If I think how I felt on the morning of this day last year it makes me feel a bit sick. I was overcome with nerves and fear of the unknown. As I walked into theatre I felt an urge to run away from the pain I knew I was about to put myself through and the journey I had ahead of me.
On the other side however, the second I woke up from surgery the relief I felt was instant; knowing I no longer had an 87% risk was incredible.
Six months ago I underwent a second surgery to exchange the expander implants for permanent gel implants and have been incredibly impressed with the results. With a bra or bikini on no one would ever notice the difference and the scars that I have both underneath my breasts and vertically from nipple to the base are healing and fading as time passes.
My nipples and some of my breast are still numb and probably always will be due to the nerves being removed with the breast tissue. My upper body strength has decreased dramatically and I feel myself still being careful. The new implants are in a pocket of my chest muscle which can feel strange at times and can also make my breasts look an odd shape when my muscle is tensed. I will also never be able to breast feed. But all of this is a tiny price to pay for a life free of breast cancer and so much better than the alternative.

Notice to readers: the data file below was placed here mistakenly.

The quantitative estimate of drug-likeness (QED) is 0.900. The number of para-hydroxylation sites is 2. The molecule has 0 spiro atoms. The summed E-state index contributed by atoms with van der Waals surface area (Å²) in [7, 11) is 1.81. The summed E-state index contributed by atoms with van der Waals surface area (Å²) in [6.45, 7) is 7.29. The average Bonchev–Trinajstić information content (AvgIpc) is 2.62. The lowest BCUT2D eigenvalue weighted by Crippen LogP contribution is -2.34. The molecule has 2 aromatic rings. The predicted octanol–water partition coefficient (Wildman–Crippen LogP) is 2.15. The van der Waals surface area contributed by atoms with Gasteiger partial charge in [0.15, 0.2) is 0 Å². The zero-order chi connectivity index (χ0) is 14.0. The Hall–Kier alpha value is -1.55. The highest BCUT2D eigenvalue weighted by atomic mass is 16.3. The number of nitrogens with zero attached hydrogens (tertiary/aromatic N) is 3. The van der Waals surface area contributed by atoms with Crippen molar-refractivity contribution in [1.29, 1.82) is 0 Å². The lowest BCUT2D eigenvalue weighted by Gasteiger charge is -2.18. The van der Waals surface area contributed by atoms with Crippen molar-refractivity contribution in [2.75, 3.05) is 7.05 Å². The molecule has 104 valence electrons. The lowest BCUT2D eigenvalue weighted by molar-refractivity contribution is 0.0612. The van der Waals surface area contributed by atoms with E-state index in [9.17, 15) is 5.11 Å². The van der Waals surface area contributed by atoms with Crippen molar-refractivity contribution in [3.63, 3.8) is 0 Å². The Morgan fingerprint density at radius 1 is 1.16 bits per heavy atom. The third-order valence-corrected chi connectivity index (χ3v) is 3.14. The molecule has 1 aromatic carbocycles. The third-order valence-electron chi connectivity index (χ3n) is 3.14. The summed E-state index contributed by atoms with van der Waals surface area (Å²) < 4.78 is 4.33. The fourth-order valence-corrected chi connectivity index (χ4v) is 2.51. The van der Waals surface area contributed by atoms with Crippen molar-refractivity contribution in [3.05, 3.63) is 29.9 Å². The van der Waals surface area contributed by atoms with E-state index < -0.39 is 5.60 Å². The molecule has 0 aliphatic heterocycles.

I’m going to take a break from my blog and all things BRCA for a little while and concentrate on getting back to normality. I am sure I will start writing and campaigning once again when the time comes to have my ovaries removed to reduce my heightened risk of ovarian cancer also due to the BRCA2 gene. However if there is anyone going through something similar please do contact me, I would be happy to answer any questions that you may have and offer advice.
I want to say a massive thank you to my surgeon for making the process as easy as possible and giving me incredible results. He made me laugh at every appointment and made me feel like he really cared about me and the results. Thank you to the lovely calming anaesthetist that held my hand when I was most scared as I fell under anaesthesia and thank you to all the nurses that looked after me whilst in hospital. Finally thank you to my incredible family and friends for everything that you did to help me through the hardest point in my life so far.
I don’t think I really had a choice whether to have surgery or not, the only choice I had was to have this surgery as a preventative measure or to wait until I actually had cancer. I chose to prevent breast cancer by taking charge and out-smarting my DNA as the alternative didn’t even bare thinking about. Through all the hardship and pain it remains that having my preventive double mastectomy was the best thing that I ever did.